The second video in ‘How to Build a Love of Reading’ shares how it’s no secret that activities at home are a very important part of any reading programme.
The love of reading is such an important part of the progress of overall learning that I cannot emphasize strongly enough…this must not be squashed by common mistakes such as:
- Insisting a child reads their ‘reader’ to you
- Comparing your child’s progress with other children
- Correcting while they are reading
- Interrupting with ‘important’ thoughts
- How do you support school reading programmes?
- What do you look for?
- What strategies do you expect to see developing?
- When and how do you ‘help’?
- Library books (child selected)
- Self created shopping lists
- Street maps and directions
- Rules (at play areas, movie theatres, sports events etc.)
Have them read to:
- a toy
- a pet
- a family member
- your toes!!!
Where to read:
- on the toilet
- up a tree
- under the table
- in a cubby
- read a page about.
- reading a book backwards page by page (emphasizes reading must make sense and is sequential.)
- you read – they watch for the mistake you make (silent reading and self correction)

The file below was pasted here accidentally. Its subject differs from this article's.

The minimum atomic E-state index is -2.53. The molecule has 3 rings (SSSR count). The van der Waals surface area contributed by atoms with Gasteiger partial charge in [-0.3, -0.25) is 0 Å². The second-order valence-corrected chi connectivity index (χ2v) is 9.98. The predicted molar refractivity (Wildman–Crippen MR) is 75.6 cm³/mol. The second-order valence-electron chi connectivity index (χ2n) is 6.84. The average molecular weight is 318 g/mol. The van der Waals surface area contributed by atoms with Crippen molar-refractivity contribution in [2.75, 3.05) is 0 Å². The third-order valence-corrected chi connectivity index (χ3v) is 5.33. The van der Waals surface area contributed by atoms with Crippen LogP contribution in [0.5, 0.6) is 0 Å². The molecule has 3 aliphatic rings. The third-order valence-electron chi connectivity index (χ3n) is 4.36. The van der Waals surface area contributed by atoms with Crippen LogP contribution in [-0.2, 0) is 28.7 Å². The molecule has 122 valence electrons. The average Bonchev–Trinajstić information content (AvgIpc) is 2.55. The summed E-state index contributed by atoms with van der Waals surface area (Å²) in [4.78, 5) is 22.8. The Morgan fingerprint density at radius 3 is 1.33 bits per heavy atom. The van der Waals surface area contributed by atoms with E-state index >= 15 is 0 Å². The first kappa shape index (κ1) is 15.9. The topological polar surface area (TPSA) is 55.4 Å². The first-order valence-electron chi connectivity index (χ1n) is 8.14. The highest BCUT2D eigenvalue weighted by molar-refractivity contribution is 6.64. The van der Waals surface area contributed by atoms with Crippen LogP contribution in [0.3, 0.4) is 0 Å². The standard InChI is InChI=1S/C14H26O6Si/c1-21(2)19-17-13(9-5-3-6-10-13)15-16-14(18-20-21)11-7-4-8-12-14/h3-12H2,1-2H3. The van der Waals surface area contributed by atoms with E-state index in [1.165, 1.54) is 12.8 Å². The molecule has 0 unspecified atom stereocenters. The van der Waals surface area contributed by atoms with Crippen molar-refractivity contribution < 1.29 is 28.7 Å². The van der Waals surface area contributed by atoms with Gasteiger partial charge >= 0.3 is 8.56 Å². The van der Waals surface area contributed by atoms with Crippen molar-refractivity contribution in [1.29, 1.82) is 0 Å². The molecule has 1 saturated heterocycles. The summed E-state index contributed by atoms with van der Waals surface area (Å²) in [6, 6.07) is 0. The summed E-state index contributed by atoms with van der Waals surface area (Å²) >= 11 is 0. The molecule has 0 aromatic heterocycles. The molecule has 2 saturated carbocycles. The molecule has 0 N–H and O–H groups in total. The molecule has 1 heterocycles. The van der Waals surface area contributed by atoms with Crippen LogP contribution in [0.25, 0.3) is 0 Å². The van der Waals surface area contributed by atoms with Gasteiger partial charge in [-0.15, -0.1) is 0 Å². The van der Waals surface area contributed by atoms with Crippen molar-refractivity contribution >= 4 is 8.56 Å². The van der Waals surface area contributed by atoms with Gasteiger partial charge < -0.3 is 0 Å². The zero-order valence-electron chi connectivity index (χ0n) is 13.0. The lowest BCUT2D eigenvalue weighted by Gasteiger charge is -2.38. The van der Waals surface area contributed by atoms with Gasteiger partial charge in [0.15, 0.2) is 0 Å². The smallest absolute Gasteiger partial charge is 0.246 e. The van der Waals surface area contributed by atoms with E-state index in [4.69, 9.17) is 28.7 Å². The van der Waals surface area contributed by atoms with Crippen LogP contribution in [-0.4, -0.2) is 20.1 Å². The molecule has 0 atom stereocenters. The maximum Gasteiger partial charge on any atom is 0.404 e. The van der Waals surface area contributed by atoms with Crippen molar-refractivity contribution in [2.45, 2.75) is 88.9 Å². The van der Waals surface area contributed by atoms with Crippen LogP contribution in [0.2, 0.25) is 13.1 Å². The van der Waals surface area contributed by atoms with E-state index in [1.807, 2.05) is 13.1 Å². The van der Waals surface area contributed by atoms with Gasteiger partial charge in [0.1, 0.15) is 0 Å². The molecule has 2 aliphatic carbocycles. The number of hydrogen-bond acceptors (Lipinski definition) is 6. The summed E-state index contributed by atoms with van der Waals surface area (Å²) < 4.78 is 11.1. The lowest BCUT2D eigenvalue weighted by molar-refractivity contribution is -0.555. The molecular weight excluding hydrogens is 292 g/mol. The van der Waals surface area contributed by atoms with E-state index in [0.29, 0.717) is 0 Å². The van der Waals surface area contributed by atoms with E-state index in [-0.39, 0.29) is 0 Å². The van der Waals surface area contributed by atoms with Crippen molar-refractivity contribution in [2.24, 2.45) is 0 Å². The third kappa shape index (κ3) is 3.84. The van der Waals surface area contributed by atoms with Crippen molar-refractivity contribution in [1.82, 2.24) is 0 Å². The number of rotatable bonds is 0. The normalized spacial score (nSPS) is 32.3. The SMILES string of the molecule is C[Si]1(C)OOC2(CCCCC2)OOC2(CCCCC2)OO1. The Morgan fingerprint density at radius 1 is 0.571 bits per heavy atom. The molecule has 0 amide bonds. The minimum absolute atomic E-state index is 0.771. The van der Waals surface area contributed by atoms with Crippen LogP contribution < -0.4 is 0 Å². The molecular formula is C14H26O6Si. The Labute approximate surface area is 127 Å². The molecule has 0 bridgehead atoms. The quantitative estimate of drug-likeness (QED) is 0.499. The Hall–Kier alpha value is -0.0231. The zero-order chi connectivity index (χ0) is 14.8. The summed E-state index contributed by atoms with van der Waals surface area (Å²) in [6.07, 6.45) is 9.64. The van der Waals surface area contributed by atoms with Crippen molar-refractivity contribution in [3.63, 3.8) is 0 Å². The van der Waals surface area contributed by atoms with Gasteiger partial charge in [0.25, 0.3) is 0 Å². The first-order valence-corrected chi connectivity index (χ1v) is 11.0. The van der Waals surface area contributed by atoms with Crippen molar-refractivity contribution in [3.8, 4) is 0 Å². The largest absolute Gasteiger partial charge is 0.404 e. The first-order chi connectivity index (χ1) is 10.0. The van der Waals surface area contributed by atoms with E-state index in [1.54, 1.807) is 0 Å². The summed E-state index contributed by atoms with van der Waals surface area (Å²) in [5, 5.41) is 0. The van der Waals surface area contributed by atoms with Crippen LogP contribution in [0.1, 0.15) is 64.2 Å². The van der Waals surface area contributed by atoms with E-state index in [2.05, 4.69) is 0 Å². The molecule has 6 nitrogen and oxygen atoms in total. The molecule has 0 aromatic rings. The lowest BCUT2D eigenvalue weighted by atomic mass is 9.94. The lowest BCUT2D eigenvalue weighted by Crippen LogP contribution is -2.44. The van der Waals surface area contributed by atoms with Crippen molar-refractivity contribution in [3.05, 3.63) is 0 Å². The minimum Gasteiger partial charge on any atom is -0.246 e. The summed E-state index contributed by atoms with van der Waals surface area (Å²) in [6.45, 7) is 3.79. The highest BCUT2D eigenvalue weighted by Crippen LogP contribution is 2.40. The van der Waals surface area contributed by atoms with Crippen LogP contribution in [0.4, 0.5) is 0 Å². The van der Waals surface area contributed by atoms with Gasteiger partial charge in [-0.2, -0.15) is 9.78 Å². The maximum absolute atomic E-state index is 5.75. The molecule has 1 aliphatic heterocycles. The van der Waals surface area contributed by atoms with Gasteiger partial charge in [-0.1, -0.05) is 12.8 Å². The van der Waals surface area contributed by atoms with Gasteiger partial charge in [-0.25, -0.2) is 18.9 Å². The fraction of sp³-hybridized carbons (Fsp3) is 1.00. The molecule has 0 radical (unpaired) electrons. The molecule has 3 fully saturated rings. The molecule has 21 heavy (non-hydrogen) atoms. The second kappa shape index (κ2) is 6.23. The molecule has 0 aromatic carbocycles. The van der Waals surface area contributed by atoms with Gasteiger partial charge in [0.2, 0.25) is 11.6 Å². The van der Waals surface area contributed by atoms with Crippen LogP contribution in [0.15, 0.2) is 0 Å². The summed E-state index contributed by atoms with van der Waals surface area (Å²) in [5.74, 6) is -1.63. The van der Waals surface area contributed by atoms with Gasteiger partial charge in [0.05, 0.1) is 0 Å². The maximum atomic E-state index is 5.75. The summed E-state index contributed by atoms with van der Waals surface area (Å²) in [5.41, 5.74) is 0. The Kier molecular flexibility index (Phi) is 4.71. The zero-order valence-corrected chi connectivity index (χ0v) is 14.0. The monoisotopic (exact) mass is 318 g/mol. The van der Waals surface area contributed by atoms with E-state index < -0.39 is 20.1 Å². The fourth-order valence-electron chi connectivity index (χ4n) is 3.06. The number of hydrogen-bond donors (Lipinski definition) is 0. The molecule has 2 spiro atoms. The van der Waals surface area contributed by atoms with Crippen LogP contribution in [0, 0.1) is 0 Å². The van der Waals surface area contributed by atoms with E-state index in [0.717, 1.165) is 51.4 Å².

There are a set of word attack strategies your child will now be learning and these are available on our little bookmarks. Littlies begin with these as they ‘learn the code’ and older children use the strategies as in our set of senior bookmarks.
Facts …..so relax:
- Children are tired at the end of a school day – so choose reading time carefully!
- Boys often don’t ‘take’ to reading until that frontal cortex is developed and this is usually around 7…So if they are behind the norm at 6 …chill!!!
- ‘Books’ are only one small part of reading! Maps, games, instructions etc. also need to be read. (We will look at this in the next video)
- Being read to is just as important in language development (more complex language patterns and new vocabulary and concepts) and enhances love of reading and desire to read!!
Previous Video: Let’s Read! Part 1: Feed your baby language!
Next Video: Let’s Read! Part 3: To read or not to read
Chief Learning Officer